Date: Mon, 21 Jun 93 22:39:52 +0300 From: Nir Navot <LCNAVOT at WEIZMANN.WEIZMANN.AC.IL> Subject: Anyone heard of BrewHeat? I'm just back from the UK. The British seem not to mind using plastic in their homebrewing. They have a mashing aparatus made of a 20 lit polyproylene bucket with a 2400 watt heating element controled by a thermostat which they call "BrewHeat" (forgot who makes it). You mash in it, sparge and boil (after the bucket is emptied). I guess you can also use it as your primary. I am about to construct one myself. Can anyone think of a good reason why such a bucket would not be such a great think to use??? Only problem for me right now is that they don't make 20 lit buckets here in Israel. Only 18 lit. I might have to resort to JS's EasyMasher tm in the end. Nir. HolyLand Brewing Inc. (sometimes called Nir's Beer) {both temporary} Rehovot, Israel. Return to table of contents
Date: Mon, 21 Jun 93 13:26:42 PDT From: tlopez at alamo.cam1.unisys.com (Tito Lopez) Subject: Brew Supply Store I'm looking for a brew suplly store in Ventura County. My closest one is in Woodland Hills, and that's an 80 miles round trip. I'm also in need of a 35-40 qt. brewing pot for my first full wort boil. I've checked restaurants & bar supply equipment, but no luck. Tito tlopez at alt.cam1.unisys.com Return to table of contents
Date: Mon, 21 Jun 93 16:44 CDT From: korz at iepubj.att.com Subject: Re: Cooling extract wort Steve writes: >Here's another one of those naive questions from a somewhat >inexperienced brewer. I am an extract/spec. grain brewer. Usually >after the boil, I would sparge the 1 1/2 gallons of hot wort into >3 1/2 gallons of cold water. This would still leave me with a >temp too high for pitching. After reading the ongoing thread >about a month ago on wort chillers, I started to wonder. Was my >beer spending too much time at DMS temps? So for my last batch >I took the brew pot off of the stove and put it into a sink that >had been filled with very cold water and ice. I covered it and >stirred the cold water around it for 10 minutes or so. Then >I sparged into my 3 1/2 gallons of cold water. The beer turned >out pretty tasty, so it wasn't infected. A little chill haze though. Chances are that you're right -- your beer is spending too much time at DMS-creation temperatures. 10 minutes is a bit short. I suggest you keep adding ice till the temperature of the wort drops to below 140F and then add it to your 3.5 gallons of boiled-and-cooled-to-40F water. This will give you a wort that is at about 70-75F and ready for pitching. >Are there any problems doing this? Is it a waste of time for such >a small quantity of wort? Should I just wait 1/2 hour before >pitching or should I really not worry and do whatever I feel >like doing that day? It's not a waste of time in my opinion. I'm a bit confused by your statement: "...after the boil, I would sparge the 1 1/2 gallons of hot wort..." Sparging is the rinsing of grains with hot (170F or so) water to extract the sugars out of them. Your statement implies that you have boiled your grains. This will not only give you chill haze, but also make your beer quite astringent (like chewing on grape skins). I suggest that you remove the grains when the water in the pot reaches 170F and then add your extract. Also, when you are pouring the hot wort into the cool water in the fermenter, try to minimize splashing which will oxidize the beer. Once the temperature of the wort is below 80F, you can then aerate the wort without significant oxidation. Al. Return to table of contents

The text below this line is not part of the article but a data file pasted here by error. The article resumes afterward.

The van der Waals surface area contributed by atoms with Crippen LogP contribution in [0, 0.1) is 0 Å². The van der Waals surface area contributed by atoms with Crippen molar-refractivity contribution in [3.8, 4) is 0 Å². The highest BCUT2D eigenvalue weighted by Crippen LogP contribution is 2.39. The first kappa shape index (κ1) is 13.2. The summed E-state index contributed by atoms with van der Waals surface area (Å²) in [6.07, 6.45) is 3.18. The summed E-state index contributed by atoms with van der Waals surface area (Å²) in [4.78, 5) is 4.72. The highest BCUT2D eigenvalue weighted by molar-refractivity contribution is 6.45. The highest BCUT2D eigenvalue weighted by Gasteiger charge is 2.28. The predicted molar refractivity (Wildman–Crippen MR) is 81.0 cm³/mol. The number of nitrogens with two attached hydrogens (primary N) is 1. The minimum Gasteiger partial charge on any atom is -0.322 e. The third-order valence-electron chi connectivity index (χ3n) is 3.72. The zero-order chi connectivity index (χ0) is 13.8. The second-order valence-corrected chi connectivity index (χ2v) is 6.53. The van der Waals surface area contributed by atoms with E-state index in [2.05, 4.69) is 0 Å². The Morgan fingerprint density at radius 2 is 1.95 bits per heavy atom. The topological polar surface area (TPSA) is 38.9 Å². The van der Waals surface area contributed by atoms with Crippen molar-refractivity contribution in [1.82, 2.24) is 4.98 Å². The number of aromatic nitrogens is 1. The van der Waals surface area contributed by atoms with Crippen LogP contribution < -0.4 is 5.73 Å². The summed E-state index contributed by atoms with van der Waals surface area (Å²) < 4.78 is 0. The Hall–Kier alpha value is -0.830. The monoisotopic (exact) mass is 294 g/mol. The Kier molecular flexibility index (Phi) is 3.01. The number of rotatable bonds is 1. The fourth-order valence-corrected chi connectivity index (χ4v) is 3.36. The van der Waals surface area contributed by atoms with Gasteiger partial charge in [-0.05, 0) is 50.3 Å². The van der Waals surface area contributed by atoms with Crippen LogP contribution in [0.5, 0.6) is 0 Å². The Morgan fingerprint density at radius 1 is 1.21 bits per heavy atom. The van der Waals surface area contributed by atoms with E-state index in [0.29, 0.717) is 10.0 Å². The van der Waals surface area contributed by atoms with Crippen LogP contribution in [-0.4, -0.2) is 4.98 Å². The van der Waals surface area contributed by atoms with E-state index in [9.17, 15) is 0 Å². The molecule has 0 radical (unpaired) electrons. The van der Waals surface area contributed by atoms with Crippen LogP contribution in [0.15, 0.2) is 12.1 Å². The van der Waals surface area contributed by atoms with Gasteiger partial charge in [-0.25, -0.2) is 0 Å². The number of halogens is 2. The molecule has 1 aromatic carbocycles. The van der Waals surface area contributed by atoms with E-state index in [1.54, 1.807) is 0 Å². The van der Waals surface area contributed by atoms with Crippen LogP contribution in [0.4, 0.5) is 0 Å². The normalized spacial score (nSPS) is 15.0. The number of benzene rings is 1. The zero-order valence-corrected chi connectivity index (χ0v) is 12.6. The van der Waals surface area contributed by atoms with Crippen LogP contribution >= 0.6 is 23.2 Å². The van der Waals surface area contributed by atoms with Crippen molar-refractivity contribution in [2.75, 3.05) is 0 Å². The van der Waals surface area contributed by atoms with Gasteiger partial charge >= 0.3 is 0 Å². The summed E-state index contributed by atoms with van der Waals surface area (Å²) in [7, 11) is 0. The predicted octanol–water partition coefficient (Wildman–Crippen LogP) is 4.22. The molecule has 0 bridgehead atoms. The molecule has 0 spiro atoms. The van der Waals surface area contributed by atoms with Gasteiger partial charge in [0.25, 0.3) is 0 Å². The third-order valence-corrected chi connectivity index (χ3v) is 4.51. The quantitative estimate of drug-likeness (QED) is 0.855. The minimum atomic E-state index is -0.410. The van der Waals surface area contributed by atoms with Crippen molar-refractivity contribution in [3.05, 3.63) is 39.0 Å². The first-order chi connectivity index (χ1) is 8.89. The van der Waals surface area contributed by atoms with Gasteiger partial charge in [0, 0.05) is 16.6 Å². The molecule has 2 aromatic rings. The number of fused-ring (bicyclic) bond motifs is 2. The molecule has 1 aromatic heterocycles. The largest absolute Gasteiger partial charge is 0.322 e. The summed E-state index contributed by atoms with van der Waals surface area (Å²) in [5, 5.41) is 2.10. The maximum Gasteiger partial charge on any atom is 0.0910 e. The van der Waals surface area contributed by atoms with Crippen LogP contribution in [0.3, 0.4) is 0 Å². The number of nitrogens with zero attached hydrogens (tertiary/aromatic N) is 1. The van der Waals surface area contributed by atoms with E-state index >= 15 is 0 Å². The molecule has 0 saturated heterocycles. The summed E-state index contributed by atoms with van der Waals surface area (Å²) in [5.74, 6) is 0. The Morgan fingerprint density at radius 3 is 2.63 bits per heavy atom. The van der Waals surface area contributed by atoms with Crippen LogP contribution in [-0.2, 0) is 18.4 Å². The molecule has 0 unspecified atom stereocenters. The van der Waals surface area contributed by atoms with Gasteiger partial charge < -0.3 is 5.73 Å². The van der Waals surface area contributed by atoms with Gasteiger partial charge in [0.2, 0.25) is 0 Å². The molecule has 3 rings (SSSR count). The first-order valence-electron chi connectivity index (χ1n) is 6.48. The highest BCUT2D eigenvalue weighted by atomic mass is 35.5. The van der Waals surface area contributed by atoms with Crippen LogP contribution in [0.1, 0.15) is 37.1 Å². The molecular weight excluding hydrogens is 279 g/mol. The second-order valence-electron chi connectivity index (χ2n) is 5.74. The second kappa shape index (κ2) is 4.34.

Date: Mon, 21 Jun 93 21:38:24 EDT From: Bruce=Kiley%SIG%SNI%sig at sni-usa.com Subject: Brewery's or Micro's in Dallas, Texas I am traveling in the Dallas, Texas area this week. I just tried Cowboy Premium-A Special Amber, very nice beer. Does anyone know were some BrewPubs or Micro's are in the area. I recently read that brewpubs were not legal in Texas. Is this still true? Please reply to brucek at sig.sni-usa.com Cheers, Bruce Return to table of contents